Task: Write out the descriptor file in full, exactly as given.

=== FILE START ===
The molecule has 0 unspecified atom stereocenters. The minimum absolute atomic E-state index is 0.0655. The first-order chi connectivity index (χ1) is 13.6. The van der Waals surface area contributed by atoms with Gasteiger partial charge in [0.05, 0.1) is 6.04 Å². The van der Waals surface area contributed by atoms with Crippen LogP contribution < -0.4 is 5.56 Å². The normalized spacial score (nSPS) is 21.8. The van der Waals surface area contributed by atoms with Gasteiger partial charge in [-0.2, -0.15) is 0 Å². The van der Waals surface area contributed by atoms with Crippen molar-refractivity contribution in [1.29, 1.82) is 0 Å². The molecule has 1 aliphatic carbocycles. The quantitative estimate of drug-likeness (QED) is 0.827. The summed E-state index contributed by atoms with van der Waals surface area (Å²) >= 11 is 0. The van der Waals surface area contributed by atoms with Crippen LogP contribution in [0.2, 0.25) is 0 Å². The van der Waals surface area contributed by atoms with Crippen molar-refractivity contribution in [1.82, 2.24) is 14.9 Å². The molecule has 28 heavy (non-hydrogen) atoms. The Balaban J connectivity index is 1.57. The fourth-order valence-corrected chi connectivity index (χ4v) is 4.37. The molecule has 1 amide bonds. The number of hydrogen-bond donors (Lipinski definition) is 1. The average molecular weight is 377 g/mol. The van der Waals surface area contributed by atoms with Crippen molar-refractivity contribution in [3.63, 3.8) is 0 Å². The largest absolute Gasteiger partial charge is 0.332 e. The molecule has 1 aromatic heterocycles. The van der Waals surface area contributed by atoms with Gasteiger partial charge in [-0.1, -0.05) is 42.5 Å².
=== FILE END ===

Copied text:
The molecule has 0 unspecified atom stereocenters. The minimum absolute atomic E-state index is 0.0655. The first-order chi connectivity index (χ1) is 13.6. The van der Waals surface area contributed by atoms with Gasteiger partial charge in [0.05, 0.1) is 6.04 Å². The van der Waals surface area contributed by atoms with Crippen LogP contribution < -0.4 is 5.56 Å². The normalized spacial score (nSPS) is 21.8. The van der Waals surface area contributed by atoms with Gasteiger partial charge in [-0.2, -0.15) is 0 Å². The van der Waals surface area contributed by atoms with Crippen molar-refractivity contribution in [1.29, 1.82) is 0 Å². The molecule has 1 aliphatic carbocycles. The quantitative estimate of drug-likeness (QED) is 0.827. The summed E-state index contributed by atoms with van der Waals surface area (Å²) >= 11 is 0. The van der Waals surface area contributed by atoms with Crippen LogP contribution in [0.2, 0.25) is 0 Å². The van der Waals surface area contributed by atoms with Crippen molar-refractivity contribution in [1.82, 2.24) is 14.9 Å². The molecule has 28 heavy (non-hydrogen) atoms. The Balaban J connectivity index is 1.57. The fourth-order valence-corrected chi connectivity index (χ4v) is 4.37. The molecule has 1 amide bonds. The number of hydrogen-bond donors (Lipinski definition) is 1. The average molecular weight is 377 g/mol. The van der Waals surface area contributed by atoms with Crippen molar-refractivity contribution in [3.63, 3.8) is 0 Å². The largest absolute Gasteiger partial charge is 0.332 e. The molecule has 1 aromatic heterocycles. The van der Waals surface area contributed by atoms with Gasteiger partial charge in [-0.1, -0.05) is 42.5 Å².